Thursday, January 5, 2012

Now That’s Satisfaction

Simple enjoyment. Why is it so difficult? I am sitting with a book, the whole stretching out before me. No job, the kids with the nanny. This should be the greatest of pleasures for me. But it’s not. I’m distracted. The people in this coffee shop talk among themselves. The music is not bad, but not really good either. Just loud enough to hear but not be truly distracting. Yet I cannot concentrate. It is even difficult to muster the attention to jot these meager notes. I cannot resist the urge to check my email. So I do, and feel bad. No new messages, but another break in my concentration. Maybe Facebook? No, I must stay focused.

The satisfaction I used to get from sitting around and reading a book all day seems harder to attain now that I’m an “adult.” It’s not that I don’t enjoy books as much—I do, I swear—it’s that I find it that much harder to get to a place of calm and quiet that is necessary to really lose myself in a book.

Of course, there is the kind of book that is just so great, it forces me into this place. Two recent example: An Episode in the Life of Landscape Painter, by César Aira, and a collection of poems tentatively titled You’re Going to Miss Me When You’re Bored, by moi. My book engrossed me, obviously, because it is mine, but also because I was on a flight and when I landed I would promptly head to an art space to give a reading, then do two more readings over the next two days. I needed to figure out what to read, and in so doing, wound up rereading the most recent draft of my book and making several changes. But that is a different type of reading. A pleasure, but also work. I digress.

What I want is for reading and writing to be like listening to a song, for it to be a different language I want to be drawn in, get maximum reward for minimum work. All I want to do is listen.

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Wednesday, January 4, 2012

You Know You’re Right

There is this feeling I have, a desire or dream—though I would not call it a goal because I am doing next to nothing to pursue it—to just simply be. Perhaps that’s not it exactly. What I mean is to find a way to exist in life, a position or arrangement, in which I don’t have to worry about much. To feel some sense of security, yes, but also to be able to focus, to not be distracted by worry and doubt, to not lose so much thought and energy to trying to figure out what to do next, to have enough in my life that I can go from one thing to the next with comfort and certainty.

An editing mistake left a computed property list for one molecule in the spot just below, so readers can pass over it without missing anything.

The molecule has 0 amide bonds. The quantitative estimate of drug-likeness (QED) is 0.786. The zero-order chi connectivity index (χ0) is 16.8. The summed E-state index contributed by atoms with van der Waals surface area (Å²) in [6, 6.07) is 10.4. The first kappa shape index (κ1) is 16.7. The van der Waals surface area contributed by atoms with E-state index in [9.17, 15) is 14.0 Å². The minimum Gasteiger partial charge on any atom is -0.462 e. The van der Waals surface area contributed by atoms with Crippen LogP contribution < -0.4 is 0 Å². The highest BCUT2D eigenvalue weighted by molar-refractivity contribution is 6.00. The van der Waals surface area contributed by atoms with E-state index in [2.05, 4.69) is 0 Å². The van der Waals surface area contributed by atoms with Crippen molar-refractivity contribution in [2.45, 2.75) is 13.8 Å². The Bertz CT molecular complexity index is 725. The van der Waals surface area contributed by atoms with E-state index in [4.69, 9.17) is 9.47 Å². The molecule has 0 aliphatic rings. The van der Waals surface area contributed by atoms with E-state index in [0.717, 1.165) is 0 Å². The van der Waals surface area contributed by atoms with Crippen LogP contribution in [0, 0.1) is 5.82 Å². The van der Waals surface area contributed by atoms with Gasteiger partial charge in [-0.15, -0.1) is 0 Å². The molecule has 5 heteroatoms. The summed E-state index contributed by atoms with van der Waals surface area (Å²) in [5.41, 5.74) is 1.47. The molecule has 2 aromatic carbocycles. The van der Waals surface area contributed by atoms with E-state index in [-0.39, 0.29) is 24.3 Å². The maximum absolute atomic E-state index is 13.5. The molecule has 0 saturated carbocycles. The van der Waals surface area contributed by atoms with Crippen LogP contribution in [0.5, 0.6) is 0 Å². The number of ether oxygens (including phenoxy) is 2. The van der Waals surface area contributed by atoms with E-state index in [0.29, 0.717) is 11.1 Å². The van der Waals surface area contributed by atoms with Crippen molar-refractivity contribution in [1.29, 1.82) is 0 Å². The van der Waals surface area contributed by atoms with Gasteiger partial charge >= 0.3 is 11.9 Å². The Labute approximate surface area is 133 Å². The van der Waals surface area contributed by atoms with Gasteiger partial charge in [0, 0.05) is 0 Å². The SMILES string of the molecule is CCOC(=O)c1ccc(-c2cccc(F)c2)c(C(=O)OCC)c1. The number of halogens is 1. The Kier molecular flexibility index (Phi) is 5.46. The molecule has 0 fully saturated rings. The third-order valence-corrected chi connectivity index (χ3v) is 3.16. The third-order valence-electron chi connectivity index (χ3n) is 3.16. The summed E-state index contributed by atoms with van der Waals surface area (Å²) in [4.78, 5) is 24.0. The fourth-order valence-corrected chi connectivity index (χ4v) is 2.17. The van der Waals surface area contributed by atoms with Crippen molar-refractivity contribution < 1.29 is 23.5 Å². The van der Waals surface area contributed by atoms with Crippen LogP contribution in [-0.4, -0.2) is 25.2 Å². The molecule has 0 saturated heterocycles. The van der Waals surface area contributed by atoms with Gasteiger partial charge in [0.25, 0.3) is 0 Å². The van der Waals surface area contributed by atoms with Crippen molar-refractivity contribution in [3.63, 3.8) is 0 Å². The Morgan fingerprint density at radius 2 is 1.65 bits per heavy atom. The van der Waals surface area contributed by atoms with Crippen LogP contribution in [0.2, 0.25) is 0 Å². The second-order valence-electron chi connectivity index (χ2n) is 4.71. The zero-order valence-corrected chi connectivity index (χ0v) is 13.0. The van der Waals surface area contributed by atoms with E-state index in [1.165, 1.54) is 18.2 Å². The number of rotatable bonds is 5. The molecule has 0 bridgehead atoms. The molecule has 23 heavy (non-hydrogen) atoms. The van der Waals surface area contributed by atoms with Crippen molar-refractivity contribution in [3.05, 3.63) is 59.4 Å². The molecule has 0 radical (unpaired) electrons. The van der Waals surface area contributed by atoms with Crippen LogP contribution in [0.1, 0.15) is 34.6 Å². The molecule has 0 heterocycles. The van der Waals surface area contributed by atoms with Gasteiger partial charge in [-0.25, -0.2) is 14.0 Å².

It is an impossibility, a mirage, but one that I, beyond all reasonable explanation, foolishly believe in. You may think that this would require, first and foremost, independent wealth. For how can one exist in this way and be dependent on having to make a living? It’s a fair question, one for which I do not have an answer except to say that I believe it to be so. It is my hope (though a futile one I am certain).

But there is some part of me that feels that if I could just get good enough at what I do for a living, if I could just get smart enough about finding work, and once having found it, be able to hang onto it, my dream could become reality. In this manner, however, I am not what you would call ambitious.

Or perhaps it is not about a career. Perhaps it is more about simplifying my life materially. I could spend less, certainly, though every time I have tried it seems more like I spend more. These problems are not easily solved.

You could argue that writing is one way to achieve some version of the existence I seek. Many have said it before, and it is true, but for the problem of being a writer. When you are a writer you inevitably worry about publication, success, a career. Once this has happened, whenever you sit down to write you will wonder, “what do I do with this that I am creating? Where can I send it? Who will like it and why? How can I make it part of my next book? If I can, is it worth the effort?”

These are valid questions, ones that any writer must ask his or herself. And yet it is antithetical to the spirit of writing. The purity of the urge to put pen to paper and get something just so simply for the sake of it, the satisfaction.

(composed 12/28/11)

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